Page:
We have a family based case. Our daughter, 21 yrs old is the petitioner and we have a financial sponsor. The USCIS asked for a Federal Income Tax Return of my financial sponsor. Based on guidance of our immigration consultant we sent out a Tax Return Transcript instead. According to him the Transcript is a more "official" document, because it comes directly from the IRS. Our process was denied because we failed to submit the requested documentation. By researching on USCIS website, we found this page: http://www.uscis.gov/files/pressrelease/AffSupp..., which states: "For purposes of the affidavit of support requirements, officers shall accept an IRS-generated transcript as a true and correct 'copy' of the sponsor's return." Were they right in deny our application ?
Immigration "consultants" are not attorneys and providing you with legal
advice is practicing law without a license. You will be much better
served by consulting with an experienced immigration attorney.
That being said, a transcript is generally acceptable, but not always.
It depends upon the issue that the examiner is trying to resolve.
Without having the benefit of reviewing the RFE, what you submitted to
USCIS (including your original filing) and the denial decision it is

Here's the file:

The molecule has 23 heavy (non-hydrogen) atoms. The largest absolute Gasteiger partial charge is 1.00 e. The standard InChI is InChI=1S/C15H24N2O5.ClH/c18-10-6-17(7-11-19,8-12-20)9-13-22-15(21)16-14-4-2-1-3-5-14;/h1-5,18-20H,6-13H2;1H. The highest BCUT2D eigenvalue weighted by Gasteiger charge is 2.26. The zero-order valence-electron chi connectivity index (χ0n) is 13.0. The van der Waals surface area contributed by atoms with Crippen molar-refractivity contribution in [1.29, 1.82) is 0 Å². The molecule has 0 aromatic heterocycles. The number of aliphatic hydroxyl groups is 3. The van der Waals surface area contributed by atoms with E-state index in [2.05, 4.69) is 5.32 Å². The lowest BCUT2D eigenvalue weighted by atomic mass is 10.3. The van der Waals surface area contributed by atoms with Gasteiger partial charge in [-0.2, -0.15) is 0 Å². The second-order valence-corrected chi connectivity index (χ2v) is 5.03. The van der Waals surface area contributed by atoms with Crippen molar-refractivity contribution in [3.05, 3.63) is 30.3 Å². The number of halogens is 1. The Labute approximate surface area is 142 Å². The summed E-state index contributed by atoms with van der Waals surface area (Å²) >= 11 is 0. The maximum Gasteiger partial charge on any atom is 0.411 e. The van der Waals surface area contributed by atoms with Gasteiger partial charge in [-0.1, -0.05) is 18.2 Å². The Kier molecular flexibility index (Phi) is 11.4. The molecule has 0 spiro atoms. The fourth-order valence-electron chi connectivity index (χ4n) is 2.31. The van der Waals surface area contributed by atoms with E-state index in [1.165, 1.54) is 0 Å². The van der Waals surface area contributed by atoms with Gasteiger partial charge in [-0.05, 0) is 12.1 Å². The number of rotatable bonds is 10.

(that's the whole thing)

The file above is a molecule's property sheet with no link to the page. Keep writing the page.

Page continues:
impossible to advise you.
You should consult with an experienced immigration attorney who can
review your case and advise you as to the options available and how best
to proceed. Keep in mind that some of these options have time limits
associated with them so time is of the essence.
Consistent with every previous response, there simply is no substitute for engaging an immigration attorney to carefully review the Form I-72, the Notice of Intent to Deny (if one was issued), the Denial and the evidence that was submitted. If an immigration attorney agrees with your assessment that the USCIS made an error, he/she could advise you of options, such as seeking reconsideration, filing a new application, assessing applicable deadlines, etc.
The problem you described is one that almost certainly could have been avoided had you been represented by an immigration attorney throughout the entire process. Research from the USCIS's own website, or from other Internet resources, and guidance from an "immigration consultant," are simply insufficient and may be dangerous.
[Note: Consistent with Avvo policy, this communication is intended as general information and not specific legal advice, and this communication does not create an attorney-client relationship.]
David N. Soloway
Frazier, Soloway, Poorak & Kennedy, P.C.
1800 Century Place, Suite 100
Atlanta, Georgia 30345 www.fspklaw.com
404-320-7000 * 1-877-232-5352 * email@example.com
I agree with my colleagues. You should find and hire an immigration attorney you feel comfortable with . Be sure you hire an attorney and NOT a consultant.
Debbi Klopman, ESq.
398 Bergen Street
Brooklyn, NY 11217
718 622 1208
This advice was intended to be general in nature and not to be taken as a legal opinion or legal advice and was not deemed to create an attorney-client relationship
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